Coconut Lagoon: Recipes from a South Indian Kitchen
“Thottungal’s passion and love for Kerala fare are evident in each and every recipe and are the ultimate guideposts for anyone who wants to know more about the distinctive food of Kerala.”
With its quiet backwaters, emerald green rice paddies, and graceful coconut palms, Kerala has been dubbed “God’s Own Country.” The Kerala Tourism Department came up with the slogan, but it is a perfect description of a land steeped in tradition and history.
Joe Thottungal’s book Coconut Lagoon: Recipes from a South Indian Kitchen is a celebration of Kerala and its unique and delicious cuisine.
Kerala is located on the famed Malabar coastline in south India and its cooking is defined by its locale. Rice, fish, coconut, along with an abundance of spices, are featured in traditional Kerala dishes. Peppercorns, mustard seeds, curry leaves, cinnamon, chiles, cardamom, cloves, turmeric, and asafetida add fragrance and flavor to Kerala cuisine.
Kerala’s rich religious and cultural diversity has played an important role in its food. Many Hindus, Muslims, and Christians call the state their home, and the influences of each culture can be seen on the dinner table.
When a Canadian immigration officer told Thottungal “cooks like you are needed in Canada,” the young chef took these words to heart and eventually founded the famed Coconut Lagoon restaurant in Ottawa, Canada. His journey from a mid-sized town of Thrissur, Kerala, to Ottawa reads like an odyssey, a journey of heroic proportions.
His childhood home was surrounded by orchards bearing everything from coconuts to guavas and breadfruit. He loved when the Southwest Monsoon hit his state because it meant fewer chores for him and his brothers and more time to fish in swollen ponds, climb cashew trees, and play hide and seek among the damp laundry hanging out to dry.
His mother was a creative cook and “nothing was ever wasted in our home. Food was precious, food was preserved.”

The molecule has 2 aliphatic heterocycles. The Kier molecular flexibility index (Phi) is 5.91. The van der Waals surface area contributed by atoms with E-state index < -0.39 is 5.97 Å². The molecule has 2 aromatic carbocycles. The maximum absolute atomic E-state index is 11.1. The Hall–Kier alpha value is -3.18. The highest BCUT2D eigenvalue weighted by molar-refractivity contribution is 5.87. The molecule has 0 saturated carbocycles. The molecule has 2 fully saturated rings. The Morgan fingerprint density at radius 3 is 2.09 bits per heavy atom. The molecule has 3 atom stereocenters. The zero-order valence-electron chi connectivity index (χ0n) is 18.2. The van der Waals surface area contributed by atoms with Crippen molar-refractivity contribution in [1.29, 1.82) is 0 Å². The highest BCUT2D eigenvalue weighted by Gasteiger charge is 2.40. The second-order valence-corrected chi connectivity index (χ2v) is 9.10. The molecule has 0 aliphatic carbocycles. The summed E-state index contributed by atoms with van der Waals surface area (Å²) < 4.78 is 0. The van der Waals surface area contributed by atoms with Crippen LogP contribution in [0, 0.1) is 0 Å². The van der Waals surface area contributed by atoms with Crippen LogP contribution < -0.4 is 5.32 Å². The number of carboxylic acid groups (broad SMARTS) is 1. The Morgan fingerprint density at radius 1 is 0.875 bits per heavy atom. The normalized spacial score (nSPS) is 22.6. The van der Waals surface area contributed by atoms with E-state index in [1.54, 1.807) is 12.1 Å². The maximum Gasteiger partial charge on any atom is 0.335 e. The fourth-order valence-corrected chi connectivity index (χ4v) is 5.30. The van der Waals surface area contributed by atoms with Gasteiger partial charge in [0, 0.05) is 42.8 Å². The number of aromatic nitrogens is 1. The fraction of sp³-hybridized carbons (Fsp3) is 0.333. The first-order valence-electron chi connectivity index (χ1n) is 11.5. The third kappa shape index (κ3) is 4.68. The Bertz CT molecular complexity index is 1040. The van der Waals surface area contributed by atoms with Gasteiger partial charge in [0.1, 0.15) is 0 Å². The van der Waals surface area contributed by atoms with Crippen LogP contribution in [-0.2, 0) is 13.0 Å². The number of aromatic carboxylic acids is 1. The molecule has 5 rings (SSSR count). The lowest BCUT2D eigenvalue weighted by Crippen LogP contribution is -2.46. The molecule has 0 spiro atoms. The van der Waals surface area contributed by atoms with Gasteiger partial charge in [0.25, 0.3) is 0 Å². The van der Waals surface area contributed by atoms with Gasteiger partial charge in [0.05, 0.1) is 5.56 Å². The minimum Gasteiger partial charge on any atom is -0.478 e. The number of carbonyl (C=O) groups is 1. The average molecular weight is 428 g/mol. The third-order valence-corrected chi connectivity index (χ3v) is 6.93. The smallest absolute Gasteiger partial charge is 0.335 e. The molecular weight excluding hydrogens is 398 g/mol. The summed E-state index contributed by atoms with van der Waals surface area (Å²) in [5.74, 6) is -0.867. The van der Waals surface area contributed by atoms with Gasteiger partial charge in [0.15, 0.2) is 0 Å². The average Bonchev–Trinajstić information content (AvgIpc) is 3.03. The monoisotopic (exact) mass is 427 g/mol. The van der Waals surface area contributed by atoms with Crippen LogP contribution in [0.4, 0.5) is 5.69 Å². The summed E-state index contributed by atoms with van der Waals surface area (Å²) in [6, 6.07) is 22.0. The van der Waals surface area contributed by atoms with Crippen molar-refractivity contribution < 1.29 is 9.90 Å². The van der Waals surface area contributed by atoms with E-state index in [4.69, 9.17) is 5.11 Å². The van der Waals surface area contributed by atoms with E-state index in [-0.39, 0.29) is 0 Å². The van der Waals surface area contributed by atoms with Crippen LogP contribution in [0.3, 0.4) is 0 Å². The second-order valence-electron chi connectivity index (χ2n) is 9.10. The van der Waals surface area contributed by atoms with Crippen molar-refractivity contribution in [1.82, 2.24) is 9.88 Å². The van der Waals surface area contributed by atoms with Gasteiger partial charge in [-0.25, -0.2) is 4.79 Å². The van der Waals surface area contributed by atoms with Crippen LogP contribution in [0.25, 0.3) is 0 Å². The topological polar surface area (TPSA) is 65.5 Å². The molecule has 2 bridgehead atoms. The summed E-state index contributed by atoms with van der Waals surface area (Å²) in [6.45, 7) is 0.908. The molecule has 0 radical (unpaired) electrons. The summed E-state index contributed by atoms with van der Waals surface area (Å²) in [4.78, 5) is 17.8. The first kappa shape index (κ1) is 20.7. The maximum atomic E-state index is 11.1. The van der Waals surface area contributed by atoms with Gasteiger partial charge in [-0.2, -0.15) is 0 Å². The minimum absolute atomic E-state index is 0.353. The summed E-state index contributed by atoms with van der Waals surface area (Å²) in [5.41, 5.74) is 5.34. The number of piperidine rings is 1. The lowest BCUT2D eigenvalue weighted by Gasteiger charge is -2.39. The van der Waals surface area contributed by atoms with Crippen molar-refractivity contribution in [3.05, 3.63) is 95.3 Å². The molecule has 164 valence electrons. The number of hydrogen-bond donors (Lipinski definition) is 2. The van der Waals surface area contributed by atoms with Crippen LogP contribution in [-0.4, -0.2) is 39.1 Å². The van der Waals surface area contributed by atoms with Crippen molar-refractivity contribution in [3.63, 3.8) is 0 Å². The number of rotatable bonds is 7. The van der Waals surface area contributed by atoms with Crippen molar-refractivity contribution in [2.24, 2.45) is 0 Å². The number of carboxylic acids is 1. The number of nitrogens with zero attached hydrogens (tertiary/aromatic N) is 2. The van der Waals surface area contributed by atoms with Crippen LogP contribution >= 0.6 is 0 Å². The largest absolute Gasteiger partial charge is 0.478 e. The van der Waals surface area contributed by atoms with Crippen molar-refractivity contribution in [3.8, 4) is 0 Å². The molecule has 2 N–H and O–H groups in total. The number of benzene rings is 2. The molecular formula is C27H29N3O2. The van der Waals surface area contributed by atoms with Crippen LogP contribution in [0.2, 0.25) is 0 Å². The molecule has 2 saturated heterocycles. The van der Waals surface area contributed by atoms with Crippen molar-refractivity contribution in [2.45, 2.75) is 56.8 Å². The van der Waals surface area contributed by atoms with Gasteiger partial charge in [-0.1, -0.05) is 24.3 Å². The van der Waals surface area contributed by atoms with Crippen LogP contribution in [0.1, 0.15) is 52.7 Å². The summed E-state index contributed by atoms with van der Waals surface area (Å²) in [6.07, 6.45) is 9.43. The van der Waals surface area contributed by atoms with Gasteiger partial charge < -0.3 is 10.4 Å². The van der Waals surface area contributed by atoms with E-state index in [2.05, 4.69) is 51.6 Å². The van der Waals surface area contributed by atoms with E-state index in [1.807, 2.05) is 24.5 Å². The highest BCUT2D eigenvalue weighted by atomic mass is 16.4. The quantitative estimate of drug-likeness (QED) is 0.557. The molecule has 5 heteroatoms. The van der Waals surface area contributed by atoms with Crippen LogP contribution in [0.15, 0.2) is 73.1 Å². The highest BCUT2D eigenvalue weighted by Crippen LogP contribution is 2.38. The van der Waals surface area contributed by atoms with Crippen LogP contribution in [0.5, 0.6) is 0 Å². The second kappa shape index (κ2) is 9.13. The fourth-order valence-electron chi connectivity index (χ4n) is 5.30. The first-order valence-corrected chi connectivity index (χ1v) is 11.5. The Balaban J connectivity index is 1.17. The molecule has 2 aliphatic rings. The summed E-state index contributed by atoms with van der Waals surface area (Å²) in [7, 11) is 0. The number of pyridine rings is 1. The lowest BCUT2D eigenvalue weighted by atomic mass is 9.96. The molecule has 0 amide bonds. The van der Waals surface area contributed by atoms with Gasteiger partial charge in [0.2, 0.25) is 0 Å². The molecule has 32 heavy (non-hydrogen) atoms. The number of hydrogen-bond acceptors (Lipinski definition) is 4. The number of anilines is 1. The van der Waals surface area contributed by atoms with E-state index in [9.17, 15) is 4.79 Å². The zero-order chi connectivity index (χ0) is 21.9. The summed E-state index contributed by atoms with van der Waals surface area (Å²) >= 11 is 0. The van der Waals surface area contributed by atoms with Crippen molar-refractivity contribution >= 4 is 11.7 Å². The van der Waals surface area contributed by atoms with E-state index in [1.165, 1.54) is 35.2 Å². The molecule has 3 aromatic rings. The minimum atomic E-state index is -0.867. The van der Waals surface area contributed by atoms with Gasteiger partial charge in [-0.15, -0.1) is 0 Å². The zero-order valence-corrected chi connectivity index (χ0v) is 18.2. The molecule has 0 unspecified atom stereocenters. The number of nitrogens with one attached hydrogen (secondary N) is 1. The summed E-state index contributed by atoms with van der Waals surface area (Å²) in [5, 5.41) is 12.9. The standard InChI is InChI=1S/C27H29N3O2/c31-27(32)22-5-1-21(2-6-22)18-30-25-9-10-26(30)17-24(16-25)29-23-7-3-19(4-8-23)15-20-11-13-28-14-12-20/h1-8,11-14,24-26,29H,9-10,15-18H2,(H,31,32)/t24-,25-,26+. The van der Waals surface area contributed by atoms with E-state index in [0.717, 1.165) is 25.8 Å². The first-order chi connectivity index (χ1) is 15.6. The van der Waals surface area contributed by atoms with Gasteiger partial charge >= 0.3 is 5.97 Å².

But his mother was also a working woman, a clerk at the local agricultural university, and this meant his siblings and he would come home to an empty home with hungry stomachs. So Thottungal started preparing snacks, and soon he was washing rice, chopping vegetables, and cutting up fish to help his mother. A chef was born in that humble kitchen.
Measuring ingredients is not that important, Thottungal writes, but “I cannot stress enough the importance of mise en place. That’s a French cooking term that means ‘set in place’ and it refers to having all ingredients measured out and ready to go before you start cooking.”
This is especially important in Kerala cooking because spices are added rapidly to hot oil. To help the home cook get started, Thottungal has a “spice box” of essential Kerala ingredients from Adzuki beans to jaggery and tindora (a kind gourd known as ivy gourd or scarlet gourd).
Thottungal’s book teaches the home cook the required ingredients and equipment. In a section titled Basics the author shares recipes for making Ghee, tangy Pineapple Pachadi, and mouth-watering Carrot Pickle.
Kerala is famous for rice, and so it’s not surprising that this grain is used to create breads. Appam or hopper is a unique bowl-shaped Kerala delicacy made of fermented rice and coconut. Its light flavor is perfect with spicy curries and tangy chutneys. Chapatis, Dosas (fermented crepes), Poories and Malabar Parathas (coiled and layered bread) are all featured in the Bread section of the book. Rice is a Kerala staple and a chapter is devoted to rice dishes from the tangy Curd Rice to flavorful Tomato Rice.
Looking for appetizers? Choose from Crab Cakes, Potato and Spinach Croquettes, or Sweet Potato and Ginger Soup.
Once the harvest is done, Kerala farmers celebrate with a festival called “Onam” featuring a feast or “sadya.” Traditionally served on fresh banana leaves, the sadya features a number of dishes from Cabbage Thoran to Chickpea Curry, Aviyal and Pumpkin Erissery.
In the Sea section of the book, fish and seafood play an important role in dishes such as Shrimp Malabar and Fish Roasted in Banana Leaf.
Cook’s Curry, Duck Kumarakom, and Lamb Korma are featured in the Land chapter.
The book ends on a sweet note featuring Banana Fritters, Rice Pudding, and Lime-Poppy Seed Fizz.
Thottungal has brought a slice of exotic Kerala to home cooks with his easy-to-follow directions and eye-catching photographs. Thottungal’s passion and love for Kerala fare are evident in each and every recipe and are the ultimate guideposts for anyone who wants to know more about the distinctive food of Kerala.